Might Russia be in the mood to provide Puerto Rico some financial largesse in dealing with its staggering $70B, non-dischargeable, debt? Yes, $70B is a lot of money. It is slightly more than Russia spent in staging the Sochi Olympics….
Alfonso Aguilar, former head of American citizenship under President George W. Bush, now heads the Latino Partnership for Conservative Principles (with whose sister organization I have a professional relationship on unrelated matters). He is a prominent Puerto Rico statehood advocate. By email to this columnist Aguilar writes, “I’ll say this: I wish Washington would show the U.S. citizens of Puerto Rico the same level of loyalty and commitment that Vladimir Putin has shown to the Russian population of Crimea.”
President Ronald Reagan (on whose staff I had the great honor to serve as a junior official in completely unrelated areas) warmly embraced Puerto Rican statehood.. President Reagan’s Statement Reaffirming Support of Statehood for Puerto Rico, January 12, 1982:
Puerto Ricans have borne the responsibilities of U.S. citizenship with honor and courage for more than 64 years. They have fought beside us for decades and have worked beside us for generations. … In statehood, the language and culture of the island—rich in history and tradition-would be respected, for in the United States the cultures of the world live together with pride.
We recognize the right of the Puerto Rican people to self-determination. If they choose statehood, we will work together to devise a union of promise and opportunity in our Federal union of sovereign States.
Some conservatives inexplicably have drifted from Reagan’s position. Some Republicans also seem unaccountably tepid toward Puerto Rican statehood. As for the Democrats, who knows? Statehood for Puerto Rico is not high on official Washington’s agenda.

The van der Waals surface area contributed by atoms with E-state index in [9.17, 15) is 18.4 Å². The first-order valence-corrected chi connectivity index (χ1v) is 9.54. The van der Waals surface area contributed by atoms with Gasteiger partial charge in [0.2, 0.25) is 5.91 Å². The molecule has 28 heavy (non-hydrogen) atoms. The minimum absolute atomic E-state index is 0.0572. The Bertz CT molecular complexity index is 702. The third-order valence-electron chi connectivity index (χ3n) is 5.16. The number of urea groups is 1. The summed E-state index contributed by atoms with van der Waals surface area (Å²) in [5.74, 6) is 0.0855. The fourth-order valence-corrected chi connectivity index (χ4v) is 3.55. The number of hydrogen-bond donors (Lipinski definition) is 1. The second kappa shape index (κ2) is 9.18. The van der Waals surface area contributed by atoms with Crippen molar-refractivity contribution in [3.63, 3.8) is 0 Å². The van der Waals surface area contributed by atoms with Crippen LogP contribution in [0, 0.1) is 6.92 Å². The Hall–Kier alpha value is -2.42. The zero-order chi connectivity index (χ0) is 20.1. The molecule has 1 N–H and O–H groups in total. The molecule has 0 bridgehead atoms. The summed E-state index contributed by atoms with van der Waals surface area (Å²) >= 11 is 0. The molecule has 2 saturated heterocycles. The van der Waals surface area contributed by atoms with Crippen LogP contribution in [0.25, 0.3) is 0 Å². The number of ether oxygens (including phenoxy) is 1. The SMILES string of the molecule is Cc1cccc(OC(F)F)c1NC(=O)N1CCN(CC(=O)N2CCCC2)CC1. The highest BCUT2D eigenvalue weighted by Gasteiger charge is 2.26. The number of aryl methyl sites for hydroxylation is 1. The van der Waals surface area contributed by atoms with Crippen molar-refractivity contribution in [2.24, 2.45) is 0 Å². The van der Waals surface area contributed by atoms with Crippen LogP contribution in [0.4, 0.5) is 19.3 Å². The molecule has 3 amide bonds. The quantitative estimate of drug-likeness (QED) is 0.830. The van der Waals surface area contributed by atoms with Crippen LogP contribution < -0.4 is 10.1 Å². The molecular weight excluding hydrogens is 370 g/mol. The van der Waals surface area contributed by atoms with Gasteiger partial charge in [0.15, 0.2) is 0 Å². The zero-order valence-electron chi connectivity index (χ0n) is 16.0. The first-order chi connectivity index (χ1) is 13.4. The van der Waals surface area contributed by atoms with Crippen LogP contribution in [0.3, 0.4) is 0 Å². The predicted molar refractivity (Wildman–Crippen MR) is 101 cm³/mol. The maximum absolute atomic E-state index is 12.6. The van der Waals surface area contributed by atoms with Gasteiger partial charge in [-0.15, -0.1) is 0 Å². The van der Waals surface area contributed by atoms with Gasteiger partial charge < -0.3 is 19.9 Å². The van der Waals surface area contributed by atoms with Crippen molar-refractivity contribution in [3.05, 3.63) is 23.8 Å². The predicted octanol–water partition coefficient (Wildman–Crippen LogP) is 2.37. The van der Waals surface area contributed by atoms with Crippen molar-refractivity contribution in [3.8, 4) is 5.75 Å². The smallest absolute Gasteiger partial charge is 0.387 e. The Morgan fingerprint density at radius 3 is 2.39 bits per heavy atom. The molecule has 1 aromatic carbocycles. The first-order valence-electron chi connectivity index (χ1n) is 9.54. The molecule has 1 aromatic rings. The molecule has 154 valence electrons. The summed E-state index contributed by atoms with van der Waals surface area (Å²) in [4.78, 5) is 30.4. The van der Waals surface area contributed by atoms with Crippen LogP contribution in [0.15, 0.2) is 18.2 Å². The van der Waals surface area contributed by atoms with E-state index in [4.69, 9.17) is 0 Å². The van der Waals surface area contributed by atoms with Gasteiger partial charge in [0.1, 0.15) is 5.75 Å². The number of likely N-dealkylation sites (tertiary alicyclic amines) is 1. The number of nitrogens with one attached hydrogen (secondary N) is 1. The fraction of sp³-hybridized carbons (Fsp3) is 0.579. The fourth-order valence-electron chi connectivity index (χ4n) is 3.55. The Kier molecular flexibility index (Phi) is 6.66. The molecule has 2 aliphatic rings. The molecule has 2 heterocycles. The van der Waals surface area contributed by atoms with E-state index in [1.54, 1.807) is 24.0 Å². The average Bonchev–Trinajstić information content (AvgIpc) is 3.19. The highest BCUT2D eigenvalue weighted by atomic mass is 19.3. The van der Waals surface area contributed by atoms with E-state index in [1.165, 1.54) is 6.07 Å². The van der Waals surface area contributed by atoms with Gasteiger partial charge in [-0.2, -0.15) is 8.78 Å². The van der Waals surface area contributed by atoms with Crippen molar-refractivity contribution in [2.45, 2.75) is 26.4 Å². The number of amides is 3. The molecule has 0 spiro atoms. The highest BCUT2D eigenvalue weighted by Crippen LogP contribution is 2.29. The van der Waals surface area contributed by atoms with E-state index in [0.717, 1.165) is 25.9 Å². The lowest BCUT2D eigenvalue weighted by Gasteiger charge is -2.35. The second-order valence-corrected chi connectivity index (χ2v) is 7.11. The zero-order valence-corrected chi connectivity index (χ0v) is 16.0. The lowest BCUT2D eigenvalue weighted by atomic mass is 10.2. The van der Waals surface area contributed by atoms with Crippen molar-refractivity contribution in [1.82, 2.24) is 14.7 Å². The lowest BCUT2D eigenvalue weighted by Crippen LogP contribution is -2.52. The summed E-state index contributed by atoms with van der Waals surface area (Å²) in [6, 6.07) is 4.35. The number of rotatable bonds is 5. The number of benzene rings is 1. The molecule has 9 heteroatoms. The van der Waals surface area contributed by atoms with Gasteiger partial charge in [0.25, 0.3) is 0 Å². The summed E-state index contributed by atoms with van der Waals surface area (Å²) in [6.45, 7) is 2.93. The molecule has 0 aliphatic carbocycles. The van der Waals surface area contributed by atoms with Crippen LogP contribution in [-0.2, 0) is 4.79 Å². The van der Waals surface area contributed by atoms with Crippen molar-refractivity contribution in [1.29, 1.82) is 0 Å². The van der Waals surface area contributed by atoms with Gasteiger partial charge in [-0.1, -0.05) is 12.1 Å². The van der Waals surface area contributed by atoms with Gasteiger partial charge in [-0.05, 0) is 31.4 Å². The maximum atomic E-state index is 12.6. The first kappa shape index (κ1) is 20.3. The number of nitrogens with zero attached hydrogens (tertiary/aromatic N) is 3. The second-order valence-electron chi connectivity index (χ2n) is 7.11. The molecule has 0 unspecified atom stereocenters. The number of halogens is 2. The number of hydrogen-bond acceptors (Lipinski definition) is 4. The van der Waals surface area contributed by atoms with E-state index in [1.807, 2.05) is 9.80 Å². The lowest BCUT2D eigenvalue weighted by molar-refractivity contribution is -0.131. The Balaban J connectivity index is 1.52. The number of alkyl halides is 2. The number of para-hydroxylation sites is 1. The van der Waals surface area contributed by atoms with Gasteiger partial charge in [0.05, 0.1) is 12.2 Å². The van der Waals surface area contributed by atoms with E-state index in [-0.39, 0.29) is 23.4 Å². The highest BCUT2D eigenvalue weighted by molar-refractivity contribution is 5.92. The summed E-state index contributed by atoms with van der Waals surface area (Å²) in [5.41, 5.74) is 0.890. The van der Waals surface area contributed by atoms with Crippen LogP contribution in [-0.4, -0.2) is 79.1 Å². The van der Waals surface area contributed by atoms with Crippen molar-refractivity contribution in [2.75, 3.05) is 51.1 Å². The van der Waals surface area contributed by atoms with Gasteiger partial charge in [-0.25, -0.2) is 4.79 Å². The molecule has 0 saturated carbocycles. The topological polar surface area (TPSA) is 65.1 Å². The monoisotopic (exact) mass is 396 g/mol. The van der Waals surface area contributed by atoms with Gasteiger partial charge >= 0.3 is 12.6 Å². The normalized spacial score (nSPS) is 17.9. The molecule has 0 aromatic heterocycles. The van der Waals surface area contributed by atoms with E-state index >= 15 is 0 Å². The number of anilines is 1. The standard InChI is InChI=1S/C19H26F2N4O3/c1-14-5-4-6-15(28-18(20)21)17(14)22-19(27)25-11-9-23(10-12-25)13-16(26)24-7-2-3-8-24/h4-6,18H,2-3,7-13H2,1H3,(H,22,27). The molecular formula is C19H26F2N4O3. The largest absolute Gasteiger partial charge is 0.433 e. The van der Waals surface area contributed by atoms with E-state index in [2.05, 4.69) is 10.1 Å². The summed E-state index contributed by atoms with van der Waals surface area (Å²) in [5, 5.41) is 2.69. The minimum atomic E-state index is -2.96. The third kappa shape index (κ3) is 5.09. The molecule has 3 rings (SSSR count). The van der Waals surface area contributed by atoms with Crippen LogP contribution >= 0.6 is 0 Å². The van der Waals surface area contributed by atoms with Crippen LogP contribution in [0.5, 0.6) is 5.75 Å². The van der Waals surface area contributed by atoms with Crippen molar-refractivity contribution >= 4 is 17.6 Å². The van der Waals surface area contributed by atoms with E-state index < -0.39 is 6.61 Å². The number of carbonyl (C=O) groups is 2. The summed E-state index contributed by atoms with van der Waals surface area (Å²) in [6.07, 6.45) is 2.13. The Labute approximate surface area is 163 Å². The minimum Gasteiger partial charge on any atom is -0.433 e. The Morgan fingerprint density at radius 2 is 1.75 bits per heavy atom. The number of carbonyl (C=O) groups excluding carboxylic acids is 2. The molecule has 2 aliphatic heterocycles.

That can be changed. Just the possibility of Puerto Rico’s joining Russia, and of America then awakening to find Russia only a 60 minute flight from Miami, likely would galvanize sudden conservative Republican enthusiasm for the idea of Puerto Rican statehood. Maybe it even would energize the liberal Democrats.
If advocates of Puerto Rican statehood wished to transform their cause into a very high priority matter for Washington, there is a ready way. Pick up the telephone and dial +7 (495) 606-3602, Mr. Putin’s office.
Ask for an appointment with Mr. Putin.
Send a delegation.
Start an international conversation.
For the benefit of my more literalistic readers… this is is not a call for Puerto Rico to join the Russian Federation. It is presented as a way for some of our fellow American citizens to approach an apathetic, out of touch, Washington, DC with citizen power and with the dignity, instead of supplicant status, that citizens deserve in dealing with their federal government.
Hasta la vista, baby.
Republished with permission from Forbes.com